• Sarah Merrell

Become a Better Motorcyclist by Believing (and Setting Goals)

During this year's Women's Sportbike Rally, I learned a valuable lesson in self-efficacy. The theme was "ride brave" and addressed how as motorcyclists, we often have mental and personal barriers holding us back from our potential. It's amazing how many people at the rally shared similar feelings, such as these, that can create a mental road block to progress:

- I will never be as good a rider as my friends.

- I will never be a motorcycle racer.

- I will never win a race.

- I can never learn to do my own maintenance and repairs on my bike.

- I will never be as fast as the guys I ride with.

- I'll never be able to load and unload my bike myself.

Some of these sentiments are ones that I have felt myself over the years. When I was first introduced to motorcycles and rode on the back, I thought I could never learn to ride or own my own bike. And once I did, I thought I could never ride as well or as fast as the people in my peer group. There were times in my life where I thought I could never confidently ride on the track, load my bike, win a race or drag my knee. But over time, through practice and persistence, all of those things happened. Looking back, it seems silly that I ever doubted myself. And now I think about how quickly I could have progressed, and what I could have accomplished, if I just believed in myself from the beginning.

The great thing about motorcycling is that it's a sport that stretches and strengthens you. It's not like joining a knitting club. It takes a lot of guts, courage and determination to get on the track or participate in a race the first time or tackle a very technical road. It forces you to push outside of your comfort zone. Great things never come from comfort zones. And when you finally do get out of that comfort zone and realize what you've achieved, it's such an amazing feeling.

As motorcyclists, we have to stop using words like "I'll never" or "I can't." Instead, we need to have the confidence to set goals, even if it seems far-fetched, and believe that the goals can (and will) come to fruition. It just takes work--but also the right approach to goal setting.

While in school for my Masters in Business Administration, I learned a thing or two about goal setting that I'll share.

Think about this: Say you have a gun and there's a target in front of you, but no bulls eye or marks. How likely will you be to hit your mark? Obviously, it's highly unlikely since it isn't defined. Goals are the same way, you have to define what you want to achieve and set parameters. You've probably heard of setting SMART goals (Specific, Measurable, Attainable, Relevant and Time Bound). By following this framework, it enables you to set goals that are clearly defined and you'll be more likely to achieve.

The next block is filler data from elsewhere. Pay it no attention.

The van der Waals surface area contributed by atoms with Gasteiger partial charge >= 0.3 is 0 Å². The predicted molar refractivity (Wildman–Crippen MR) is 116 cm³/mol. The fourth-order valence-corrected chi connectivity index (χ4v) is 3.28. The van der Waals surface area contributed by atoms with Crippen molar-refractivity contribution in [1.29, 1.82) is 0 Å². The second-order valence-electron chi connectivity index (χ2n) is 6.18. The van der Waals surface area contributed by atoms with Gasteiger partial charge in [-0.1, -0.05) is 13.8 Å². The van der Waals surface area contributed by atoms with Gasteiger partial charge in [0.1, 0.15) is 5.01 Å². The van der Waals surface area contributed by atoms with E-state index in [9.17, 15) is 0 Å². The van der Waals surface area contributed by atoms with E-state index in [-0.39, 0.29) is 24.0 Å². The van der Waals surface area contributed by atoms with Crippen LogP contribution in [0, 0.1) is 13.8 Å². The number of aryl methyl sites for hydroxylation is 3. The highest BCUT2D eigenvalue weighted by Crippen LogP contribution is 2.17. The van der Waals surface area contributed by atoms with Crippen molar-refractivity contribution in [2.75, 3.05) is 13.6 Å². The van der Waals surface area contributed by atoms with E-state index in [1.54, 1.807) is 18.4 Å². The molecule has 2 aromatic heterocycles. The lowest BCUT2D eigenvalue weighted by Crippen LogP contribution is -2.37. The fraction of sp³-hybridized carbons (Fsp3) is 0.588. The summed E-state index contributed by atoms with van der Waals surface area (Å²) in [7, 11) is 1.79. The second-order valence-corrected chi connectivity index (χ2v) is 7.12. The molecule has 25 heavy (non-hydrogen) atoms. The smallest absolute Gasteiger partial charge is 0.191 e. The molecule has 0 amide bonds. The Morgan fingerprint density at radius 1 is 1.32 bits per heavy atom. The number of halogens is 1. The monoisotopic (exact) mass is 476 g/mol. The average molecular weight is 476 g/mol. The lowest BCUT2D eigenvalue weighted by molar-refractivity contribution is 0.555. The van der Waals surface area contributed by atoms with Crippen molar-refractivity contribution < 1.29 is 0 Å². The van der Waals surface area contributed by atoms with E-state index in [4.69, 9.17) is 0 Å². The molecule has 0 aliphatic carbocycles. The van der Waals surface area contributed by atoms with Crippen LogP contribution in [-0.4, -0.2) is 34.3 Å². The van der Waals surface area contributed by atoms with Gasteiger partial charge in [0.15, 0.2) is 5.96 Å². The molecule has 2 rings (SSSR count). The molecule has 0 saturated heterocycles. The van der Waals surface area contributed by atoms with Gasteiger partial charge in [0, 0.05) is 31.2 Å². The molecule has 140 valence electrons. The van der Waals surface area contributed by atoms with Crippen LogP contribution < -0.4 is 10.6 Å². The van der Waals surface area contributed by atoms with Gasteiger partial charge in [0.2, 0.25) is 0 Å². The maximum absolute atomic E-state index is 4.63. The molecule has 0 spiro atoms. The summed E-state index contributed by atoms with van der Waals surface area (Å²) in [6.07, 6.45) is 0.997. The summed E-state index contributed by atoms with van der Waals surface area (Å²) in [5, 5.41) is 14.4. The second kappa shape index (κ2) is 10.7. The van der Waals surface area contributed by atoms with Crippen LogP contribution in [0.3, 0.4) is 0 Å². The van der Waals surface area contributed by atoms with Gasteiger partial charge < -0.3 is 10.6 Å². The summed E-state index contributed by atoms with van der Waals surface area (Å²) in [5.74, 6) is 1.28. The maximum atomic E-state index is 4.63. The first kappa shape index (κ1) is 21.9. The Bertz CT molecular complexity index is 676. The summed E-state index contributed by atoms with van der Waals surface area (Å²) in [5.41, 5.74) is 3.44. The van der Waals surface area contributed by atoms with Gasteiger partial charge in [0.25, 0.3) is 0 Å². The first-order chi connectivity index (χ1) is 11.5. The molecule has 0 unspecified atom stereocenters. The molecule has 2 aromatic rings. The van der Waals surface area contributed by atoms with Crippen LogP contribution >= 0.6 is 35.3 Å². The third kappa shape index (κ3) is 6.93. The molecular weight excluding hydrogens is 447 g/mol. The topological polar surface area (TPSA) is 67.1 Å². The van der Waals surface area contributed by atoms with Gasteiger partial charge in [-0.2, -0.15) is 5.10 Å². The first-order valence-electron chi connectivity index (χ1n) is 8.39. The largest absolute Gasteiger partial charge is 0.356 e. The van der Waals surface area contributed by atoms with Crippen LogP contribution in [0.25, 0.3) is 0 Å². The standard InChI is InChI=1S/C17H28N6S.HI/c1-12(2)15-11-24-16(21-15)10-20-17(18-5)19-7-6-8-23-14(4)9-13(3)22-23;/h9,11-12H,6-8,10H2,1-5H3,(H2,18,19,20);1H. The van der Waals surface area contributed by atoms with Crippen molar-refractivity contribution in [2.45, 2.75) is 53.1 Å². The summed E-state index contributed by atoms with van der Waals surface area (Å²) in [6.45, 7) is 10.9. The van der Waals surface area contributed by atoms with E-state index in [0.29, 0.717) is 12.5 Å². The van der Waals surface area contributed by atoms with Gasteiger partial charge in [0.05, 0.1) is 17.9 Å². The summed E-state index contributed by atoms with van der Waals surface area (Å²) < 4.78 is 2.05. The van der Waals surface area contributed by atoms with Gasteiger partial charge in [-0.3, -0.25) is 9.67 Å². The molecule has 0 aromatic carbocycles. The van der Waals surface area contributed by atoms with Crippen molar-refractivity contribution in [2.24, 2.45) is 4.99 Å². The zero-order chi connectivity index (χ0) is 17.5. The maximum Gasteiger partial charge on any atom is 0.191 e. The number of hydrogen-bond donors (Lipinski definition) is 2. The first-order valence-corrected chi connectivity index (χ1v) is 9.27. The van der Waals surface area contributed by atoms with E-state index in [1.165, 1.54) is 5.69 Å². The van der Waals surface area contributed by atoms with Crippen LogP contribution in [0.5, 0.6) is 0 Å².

Also, it's helpful to set short-term and long-term goals. For example, a long-term goal of mine is to improve my riding enough to bump up to Advanced at track days. But, I set some short-term goals at the start of the year to help get there over time. One goal was to do more track days, but using the SMART goal frame work, I made it measurable and time bound--to do at least four track days during 2019. Another goal to help get me there was to do Yamaha Champions Riding School in 2019. The nice thing about these smaller, short-term goals is not only do they help get you on the path to achieving your long-term goal, but they offer small achievements along the way that provide a feeling of progress and therefore a confidence boost.

I've also found that it's important to think about your goals on a daily basis. Small decisions that you make on a daily basis can impact your goals. For example, if I'm not careful budgeting my money, I won't have the funds to do more track days--and that can prevent me from achieving my long-term, "ultimate" goal. Or working on certain skills when I'm out riding. So that I keep my goals front-and-center in my mind, I like to take an index card, write down my goals, and tape it to my bathroom mirror. That way I see them every time I wake up and every time I go to bed at night.

While goals need to be attainable, I like the idea of setting lofty goals, and you may be surprised that with dedication and knocking out your smaller goals, it can be much more achievable than you think. I used to think racing my sportbike would never happen, but now I'm ready to set a goal to do my first race within the next year. There's nothing wrong with dreaming. Have you always wanted to race in MotoAmerica? Or travel to Europe to ride the roads? Or own a Ducati Desmosedici? Set some goals.

In conclusion, whether you're a man or woman, we can all benefit from "Riding Brave." I'm thankful that Women's Sportbike Rally had this theme and mantra. It's a reminder of the power that comes from believing in yourself and pushing past the self-doubts. Being a better motorcyclist isn't just physical, it's mental. And self-efficacy plays a huge role in that progress.

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